The Teacher I Want to Be: A Slice of Life

I sometimes imagine that teaching is sort of like playing in a local band. You’re the opening act for some larger performance. As the opener, not everyone is going to like you. Most of the audience didn’t come to see you, and they simply have to tolerate you. They bought a ticket to the show, they’re with their friends, and they’re excited for the headliner, so they stick around. But there are always a few diehard fans who are ecstatic to hear you play. They know the words to every song. They come early and stay late. When everyone else is on their cell phones, the diehard fans are pumping their fists and sharing that moment with you.

I use this analogy not as a way to compare teachers to rock stars (shudder), but as a way to think about the unique connections that can form between teachers and students. What starts out as a fandom built on the superficial aspects of performance (I love his energy! or He’s awkward like me!) can, over time, develop into a meaningful relationship. This is more the exception than the rule.

The analogy speaks to my belief that students will connect with certain teachers for specific and often idiosyncratic reasons. Some teachers might collect more fans than others, but even the quirkiest among us can make a difference in another human being’s life.

Over time, relationships between teachers and students can grow beyond the hierarchical structures common (and somewhat necessary) to schooling. If a student I taught last year stops by after school to talk, I’m able to engage with them holistically. We can interact with each other outside the realm of immediate academic transactions. Discussions of academic progress can still play a role; they just don’t have to be the focus.

Last week I received a Facebook message from a former student asking if he could come visit me at school. Since his high school classes don’t start until later in the morning, I told him to stop by around at the start of my first planning period. The two of us had kept in sporadic contact ever since we first hit it off four years ago when he was a student in one of my 7th grade English classes.

As he left my room and I scurried off to my meeting, I was struck by how joyous it felt to see him and talk to him about his life. To watch a life grow and stretch and push outwards. He is finding his groove, and I am so proud of him.

Although this might reflect poorly on my character, I’ve always looked forward to the possibility of former students reaching out and reconnecting with me. I guess it’s a reminder of what I love about teaching: growth, relationships, knowledge, the dialectical possibilities of minds interacting with one another.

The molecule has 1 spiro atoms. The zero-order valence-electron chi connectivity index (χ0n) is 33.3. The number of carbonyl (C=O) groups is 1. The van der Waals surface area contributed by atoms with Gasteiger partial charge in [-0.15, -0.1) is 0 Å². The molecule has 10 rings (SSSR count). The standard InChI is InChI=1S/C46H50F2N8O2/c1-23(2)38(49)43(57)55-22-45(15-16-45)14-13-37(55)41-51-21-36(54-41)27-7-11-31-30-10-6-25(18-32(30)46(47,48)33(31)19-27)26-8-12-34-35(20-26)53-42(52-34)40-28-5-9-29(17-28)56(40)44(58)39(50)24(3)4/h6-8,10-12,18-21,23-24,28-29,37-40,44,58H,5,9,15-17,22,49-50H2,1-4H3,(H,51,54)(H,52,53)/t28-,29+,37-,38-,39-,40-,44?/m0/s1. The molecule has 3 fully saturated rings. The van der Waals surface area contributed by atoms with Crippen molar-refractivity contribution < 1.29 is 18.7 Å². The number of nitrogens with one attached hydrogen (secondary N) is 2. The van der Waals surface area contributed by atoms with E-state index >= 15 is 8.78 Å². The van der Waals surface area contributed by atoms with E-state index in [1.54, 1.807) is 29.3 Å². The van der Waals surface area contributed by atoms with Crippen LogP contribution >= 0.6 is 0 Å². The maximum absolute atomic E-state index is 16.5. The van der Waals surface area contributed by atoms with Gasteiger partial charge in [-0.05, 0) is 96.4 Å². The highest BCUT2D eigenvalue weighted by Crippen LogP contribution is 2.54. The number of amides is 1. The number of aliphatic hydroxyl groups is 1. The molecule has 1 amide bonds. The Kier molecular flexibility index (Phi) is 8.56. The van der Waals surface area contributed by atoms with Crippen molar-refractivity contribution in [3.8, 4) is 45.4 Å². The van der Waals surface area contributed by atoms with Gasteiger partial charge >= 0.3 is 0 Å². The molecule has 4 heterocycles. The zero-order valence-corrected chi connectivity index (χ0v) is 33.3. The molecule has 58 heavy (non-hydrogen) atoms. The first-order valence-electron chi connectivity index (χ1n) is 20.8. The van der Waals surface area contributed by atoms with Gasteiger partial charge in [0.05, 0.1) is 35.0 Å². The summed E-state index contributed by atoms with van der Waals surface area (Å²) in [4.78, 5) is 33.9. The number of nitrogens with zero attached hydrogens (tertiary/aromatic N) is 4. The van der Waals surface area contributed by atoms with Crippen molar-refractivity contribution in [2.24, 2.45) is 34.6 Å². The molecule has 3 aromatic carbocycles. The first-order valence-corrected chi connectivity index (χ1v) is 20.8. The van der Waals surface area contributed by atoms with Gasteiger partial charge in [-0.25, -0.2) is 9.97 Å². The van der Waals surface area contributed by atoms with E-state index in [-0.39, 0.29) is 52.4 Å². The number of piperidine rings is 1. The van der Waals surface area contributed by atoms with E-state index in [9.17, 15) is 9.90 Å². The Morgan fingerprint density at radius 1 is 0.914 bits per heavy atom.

The rest of the day was a fairly typical middle school day. I left the building exhausted, overloaded with work, and saturated with the tiny victories and big defeats that sometimes seem to characterizes my life as a teacher.

After the school day ended, I found myself in a situation inverse to the one described in the beginning of this post. Now, as I’ve written about before, I enjoy emailing people whom I admire. I’ve been lucky, fortunate, and privileged that some of my correspondences have blossomed into mentorships, leadership opportunities, and professional growth.

I’m currently co-writing a piece with Julie Gorlewski, one of my academic idols. We had a productive Google Hangout session yesterday, speaking through video chat about teaching, the state of public education, and our article. Julie is in every way my superior. She has published widely, taught in a variety of settings, and knows infinitely more about education than I probably ever will. But she treats me as an equal. I left our 75-minute conversation feeling valued as a thinker, learner, writer, and person. She took my ideas seriously and validated how I perceive the world. This, to me, is some of the raw power of education. It reminded me of who I want to be as an educator. Of how I want to interact with everyone I come into contact with.

As I reflected on the day, I was struck by the richness of education. By its ability to forge powerful relationships through generations and influence the outcomes of multiple lives. Most of all I felt an almost cosmic connection to those around me. In my former student and my new co-author, I felt my place as an educator and a human being.

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17 comments

  1. fireflytrails

    Our connections stretch forward and backwards in time. You are making a difference in both directions! I love this line: “saturated with the tiny victories.” Revealing glimpse into your life, and this reflects your dedication to your profession.

    Liked by 1 person

  2. Kate Schwarz